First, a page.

Were you also taught to use a PCR holding temperature of 4°C to keep your samples in good shape after the PCR reaction is finished? You know -- after the many cycles are done, but before you take your samples out of the machine?
You don´t actually need 4°C to store your samples safely -- not even when you leave them in the machine overnight.
DNA is extremely stable -- and potential nucleases are deactivated by the high temperatures during the PCR cycles.
So if not 4°C, then what?
Well, some people use 10°C, others 15°C, and there are even scientists out there who are using 20°C as their PCR holding temperature. And they don´t see any significant loss of sample by doing so.
Using a higher temperature means less energy consumption and less strain on the thermal block. That translates into fewer issues that need repair and a significantly longer lifespan of the PCR machine.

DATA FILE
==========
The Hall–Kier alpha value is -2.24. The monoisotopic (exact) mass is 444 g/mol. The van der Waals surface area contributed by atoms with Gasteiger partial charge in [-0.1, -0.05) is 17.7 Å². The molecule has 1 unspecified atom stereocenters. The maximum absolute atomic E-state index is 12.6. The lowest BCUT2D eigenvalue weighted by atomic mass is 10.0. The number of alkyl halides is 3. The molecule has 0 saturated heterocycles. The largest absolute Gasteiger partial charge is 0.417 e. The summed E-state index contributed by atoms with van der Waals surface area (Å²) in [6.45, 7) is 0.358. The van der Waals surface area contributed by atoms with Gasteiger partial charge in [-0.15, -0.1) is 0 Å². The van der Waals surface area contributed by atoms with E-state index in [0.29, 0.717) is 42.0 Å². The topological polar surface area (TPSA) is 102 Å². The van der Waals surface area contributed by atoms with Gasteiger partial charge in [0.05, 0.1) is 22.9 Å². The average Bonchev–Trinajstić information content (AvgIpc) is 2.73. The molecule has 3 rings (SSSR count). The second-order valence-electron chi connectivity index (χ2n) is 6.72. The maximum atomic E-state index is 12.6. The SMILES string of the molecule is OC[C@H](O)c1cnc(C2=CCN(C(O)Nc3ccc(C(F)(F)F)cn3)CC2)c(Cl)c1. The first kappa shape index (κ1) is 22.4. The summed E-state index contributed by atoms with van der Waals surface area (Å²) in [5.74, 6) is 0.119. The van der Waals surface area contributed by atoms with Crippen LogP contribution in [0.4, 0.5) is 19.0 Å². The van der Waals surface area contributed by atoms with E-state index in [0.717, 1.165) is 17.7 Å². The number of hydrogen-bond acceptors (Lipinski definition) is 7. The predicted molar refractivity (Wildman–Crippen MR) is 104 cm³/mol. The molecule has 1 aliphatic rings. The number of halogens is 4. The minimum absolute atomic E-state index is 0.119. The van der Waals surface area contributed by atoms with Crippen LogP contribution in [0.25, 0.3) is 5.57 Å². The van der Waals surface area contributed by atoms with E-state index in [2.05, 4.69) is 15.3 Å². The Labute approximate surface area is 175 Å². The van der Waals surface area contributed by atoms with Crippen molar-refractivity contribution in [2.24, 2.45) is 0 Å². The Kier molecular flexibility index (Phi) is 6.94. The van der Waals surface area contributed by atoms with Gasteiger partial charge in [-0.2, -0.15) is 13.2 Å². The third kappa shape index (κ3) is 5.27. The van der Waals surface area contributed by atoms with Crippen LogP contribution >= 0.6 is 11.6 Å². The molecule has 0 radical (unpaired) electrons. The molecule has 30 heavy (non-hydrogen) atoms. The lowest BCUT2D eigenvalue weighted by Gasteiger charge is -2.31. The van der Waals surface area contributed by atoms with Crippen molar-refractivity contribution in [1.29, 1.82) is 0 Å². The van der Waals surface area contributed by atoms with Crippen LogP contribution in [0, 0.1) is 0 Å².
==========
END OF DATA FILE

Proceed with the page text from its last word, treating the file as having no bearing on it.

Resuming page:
That´s good news for you, your boss and the planet!
If you are not comfortable with going directly from 4°C to 20°C, maybe you can try a holding temperature of 10°C next time you're doing PCR just to see if your nerves can handle it. And who knows -- maybe with time, you will feel just fine using 20°C.
Warmer holding temperatures are not only appropriate for shorter times -- they actually have the largest positive impact on the planet and the PCR machine when using them overnight.